Spring Food Plot Plans -Washed Up

food plot

I posted earlier my food plot plans for the 2019 hunting season. Mother Nature had other ideas and now I am forced to adjust as we enter the summer time frame.

The abnormal wet conditions hampered my attempt to get a spring plot in this year. Yeah, I tried but ended up getting my tractor stuck in the soft ground when trying to mow and till the existing plot. I have friends that are farmers who share pictures on social media about their tractors being stuck in hay fields while trying to harvest the hay. It is been an off year weather-wise, so we are left with little to do but shift gears and adjust.

We are in June and my first priority is getting my Egyptian Wheat in the ground so that I have a good plot screen from neighboring properties. I had good luck broadcasting Egyptian wheat last season with plants reaching seven to eight feet in height. Those plants were planted later that I would have liked but still took hold and provided adequate cover for my small food plot. I hope by getting the Egyptian wheat in earlier this year I will have an even larger screen in 2019.

Next, I am moving on to weed management. Last season I sprayed roundup and killed the plot. I cut it short and roughed up the dirt to plant. Initially, I had great results, but soon the weeds emerged and they were thick in places. Because I am not plating until later in the summer/early fall, I plan on attacking the weeds in the plot by tilling multiple times. I know that tilling brings weed seed up and allows for germination. However, tilling multiple times will reduce the organic matter on the surface and kill many of the weeds before they go to seed. By tilling the ground up I am essentially cultivating much like you do in a garden and removing weed matter prior to planting. Well, that is my theory at least. I will keep a close eye on how this progresses once the ground is dry enough to till.

Soil samples will be taken this week to determine pH and soil content. I am targeting a 6.5 to 7 pH on the plot to support the fall crops I will be planting. Depending on the available Nitrogen, Phosphorus an Potassium in the soil I will add 10-10-10 fertilizer when I till along with any lime to balance the soil pH numbers.

My actual planting will be early to middle August and hopefully be timed with good rain. I broadcast my seed and pack with an empty lawn roller to firm the seedbed. However, rain in August to provide moisture and drive seed into the soil is the X-factor when planting this time of year. August is historically a very dry month in North East Ohio and everyone knows you need moisture to grow crops. I will be robbing the soil of moisture by tilling over and over and relying on Mother Nature to provide rain to aid in crop production.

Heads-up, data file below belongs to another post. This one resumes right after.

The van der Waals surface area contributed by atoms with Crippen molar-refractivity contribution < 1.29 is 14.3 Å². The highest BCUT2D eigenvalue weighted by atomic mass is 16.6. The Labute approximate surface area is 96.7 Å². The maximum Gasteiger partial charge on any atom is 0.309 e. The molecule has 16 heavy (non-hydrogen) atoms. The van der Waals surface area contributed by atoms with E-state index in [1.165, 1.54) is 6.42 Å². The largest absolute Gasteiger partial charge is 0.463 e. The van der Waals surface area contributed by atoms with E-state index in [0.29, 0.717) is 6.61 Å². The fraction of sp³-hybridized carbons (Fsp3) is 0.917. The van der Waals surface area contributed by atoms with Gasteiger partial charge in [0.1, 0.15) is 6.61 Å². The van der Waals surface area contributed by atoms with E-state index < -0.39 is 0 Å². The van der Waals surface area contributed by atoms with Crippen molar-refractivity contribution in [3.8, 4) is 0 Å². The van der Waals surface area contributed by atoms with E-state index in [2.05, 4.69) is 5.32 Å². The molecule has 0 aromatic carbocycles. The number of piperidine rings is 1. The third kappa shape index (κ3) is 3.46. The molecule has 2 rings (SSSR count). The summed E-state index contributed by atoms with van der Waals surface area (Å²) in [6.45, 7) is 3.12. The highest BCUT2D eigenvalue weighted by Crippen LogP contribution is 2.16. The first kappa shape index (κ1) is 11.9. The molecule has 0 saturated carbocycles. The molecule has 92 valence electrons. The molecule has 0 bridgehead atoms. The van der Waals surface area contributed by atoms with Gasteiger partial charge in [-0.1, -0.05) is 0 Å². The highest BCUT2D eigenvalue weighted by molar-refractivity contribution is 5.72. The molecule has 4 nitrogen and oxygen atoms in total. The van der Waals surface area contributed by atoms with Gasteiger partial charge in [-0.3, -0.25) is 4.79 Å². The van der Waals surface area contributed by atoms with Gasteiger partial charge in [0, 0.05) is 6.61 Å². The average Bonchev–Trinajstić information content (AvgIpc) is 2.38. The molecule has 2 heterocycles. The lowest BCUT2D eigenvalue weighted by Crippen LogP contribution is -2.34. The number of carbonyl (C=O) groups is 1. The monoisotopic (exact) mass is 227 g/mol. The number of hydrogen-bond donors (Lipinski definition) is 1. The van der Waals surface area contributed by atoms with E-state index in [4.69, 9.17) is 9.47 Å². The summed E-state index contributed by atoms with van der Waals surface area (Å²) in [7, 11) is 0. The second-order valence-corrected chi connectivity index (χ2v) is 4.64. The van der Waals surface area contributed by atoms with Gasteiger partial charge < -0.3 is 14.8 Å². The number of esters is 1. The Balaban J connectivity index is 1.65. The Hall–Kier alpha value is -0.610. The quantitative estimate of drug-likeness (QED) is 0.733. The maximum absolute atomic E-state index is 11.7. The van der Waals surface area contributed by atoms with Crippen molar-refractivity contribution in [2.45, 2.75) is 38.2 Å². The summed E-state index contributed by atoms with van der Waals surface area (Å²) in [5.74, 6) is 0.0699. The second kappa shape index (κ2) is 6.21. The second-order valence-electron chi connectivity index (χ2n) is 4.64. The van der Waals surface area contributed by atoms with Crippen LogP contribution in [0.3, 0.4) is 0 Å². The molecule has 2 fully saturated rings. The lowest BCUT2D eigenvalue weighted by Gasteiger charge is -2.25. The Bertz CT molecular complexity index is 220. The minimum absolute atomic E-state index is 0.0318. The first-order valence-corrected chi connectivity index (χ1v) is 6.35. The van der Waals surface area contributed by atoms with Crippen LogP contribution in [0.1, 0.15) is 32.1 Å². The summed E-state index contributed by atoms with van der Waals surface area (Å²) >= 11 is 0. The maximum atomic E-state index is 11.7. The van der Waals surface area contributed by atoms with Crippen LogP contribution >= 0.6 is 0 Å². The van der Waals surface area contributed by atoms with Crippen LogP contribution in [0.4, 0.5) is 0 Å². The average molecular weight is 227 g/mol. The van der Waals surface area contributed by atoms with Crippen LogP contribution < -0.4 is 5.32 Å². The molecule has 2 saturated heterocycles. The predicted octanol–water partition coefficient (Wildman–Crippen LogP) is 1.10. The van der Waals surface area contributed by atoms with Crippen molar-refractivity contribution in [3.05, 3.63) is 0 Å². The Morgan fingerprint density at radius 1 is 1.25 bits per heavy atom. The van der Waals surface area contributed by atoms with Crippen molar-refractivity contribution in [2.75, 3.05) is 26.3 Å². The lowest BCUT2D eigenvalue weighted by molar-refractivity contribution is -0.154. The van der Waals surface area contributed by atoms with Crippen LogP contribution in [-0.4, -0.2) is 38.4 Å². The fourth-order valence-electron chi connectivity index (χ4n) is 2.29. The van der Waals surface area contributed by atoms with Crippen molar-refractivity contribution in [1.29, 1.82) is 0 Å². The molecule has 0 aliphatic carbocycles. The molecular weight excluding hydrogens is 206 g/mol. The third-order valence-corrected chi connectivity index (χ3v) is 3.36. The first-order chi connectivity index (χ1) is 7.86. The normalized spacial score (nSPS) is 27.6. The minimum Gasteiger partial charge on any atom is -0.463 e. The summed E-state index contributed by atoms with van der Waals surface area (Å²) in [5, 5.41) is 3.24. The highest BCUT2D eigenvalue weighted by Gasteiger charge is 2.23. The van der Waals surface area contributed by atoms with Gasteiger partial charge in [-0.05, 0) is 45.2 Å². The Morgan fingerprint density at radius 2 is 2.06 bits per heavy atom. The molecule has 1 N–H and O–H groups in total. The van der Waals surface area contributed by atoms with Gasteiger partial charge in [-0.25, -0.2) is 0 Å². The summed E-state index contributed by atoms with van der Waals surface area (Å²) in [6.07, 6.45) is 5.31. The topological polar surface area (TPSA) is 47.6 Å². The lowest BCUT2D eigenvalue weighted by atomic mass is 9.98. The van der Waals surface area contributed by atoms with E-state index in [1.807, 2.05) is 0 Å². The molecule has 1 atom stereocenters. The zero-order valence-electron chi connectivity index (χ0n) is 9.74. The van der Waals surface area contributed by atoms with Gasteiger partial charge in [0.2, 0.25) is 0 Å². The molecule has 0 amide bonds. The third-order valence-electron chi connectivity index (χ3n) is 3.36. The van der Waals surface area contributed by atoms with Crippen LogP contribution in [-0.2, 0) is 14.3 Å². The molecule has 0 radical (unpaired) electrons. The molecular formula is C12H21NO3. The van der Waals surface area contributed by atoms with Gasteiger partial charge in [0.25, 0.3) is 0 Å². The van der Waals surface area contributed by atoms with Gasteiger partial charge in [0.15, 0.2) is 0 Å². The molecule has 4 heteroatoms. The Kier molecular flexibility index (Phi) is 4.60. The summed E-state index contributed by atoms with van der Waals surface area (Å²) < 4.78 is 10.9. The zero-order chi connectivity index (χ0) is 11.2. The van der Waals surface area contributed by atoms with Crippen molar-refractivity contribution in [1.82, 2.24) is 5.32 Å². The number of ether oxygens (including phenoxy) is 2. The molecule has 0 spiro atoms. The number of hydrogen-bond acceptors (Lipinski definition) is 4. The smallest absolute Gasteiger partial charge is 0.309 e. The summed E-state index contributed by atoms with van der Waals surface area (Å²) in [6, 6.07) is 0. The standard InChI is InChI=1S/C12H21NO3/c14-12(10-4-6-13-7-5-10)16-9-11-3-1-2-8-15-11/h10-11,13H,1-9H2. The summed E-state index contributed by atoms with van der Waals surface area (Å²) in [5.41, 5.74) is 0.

My seeds plans are still up in the air as I need a set of fast germinating, fast-growing seeds that provide food into December and January. I am considering a blend of turnips, radishes, and brassica but have yet to determine what types and what ratio in my small 1/4 acre plot. My thoughts are till and get it ready, then pick my plants based off how well I get the soil conditioned. It is hard to grow plants if the soil isn’t quite right, so I will pick my plants to match my soil conditions, hoping for good results.

The wet weather has drowned my plans for a spring/summer food plot but I am not out of the game for the fall. Turning a bad thing into a good thing is part of the hunting process and this year’s food plot is no exception. I have an opportunity to work the plot and reduce weeds and set myself up for a fantastic fall/winter plot for the 2019 season. I just need Mother Nature to cooperate.


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Author: Eric Hall

Afflicted with Whitetail OCD, I have been addicted to the Whitetail Deer since the late 1980s. It is an all-consuming and never-ending passion to learn about and ultimately preserve the heritage of whitetail deer hunting. Now I feed that addiction with the Whitetail OCD blog.

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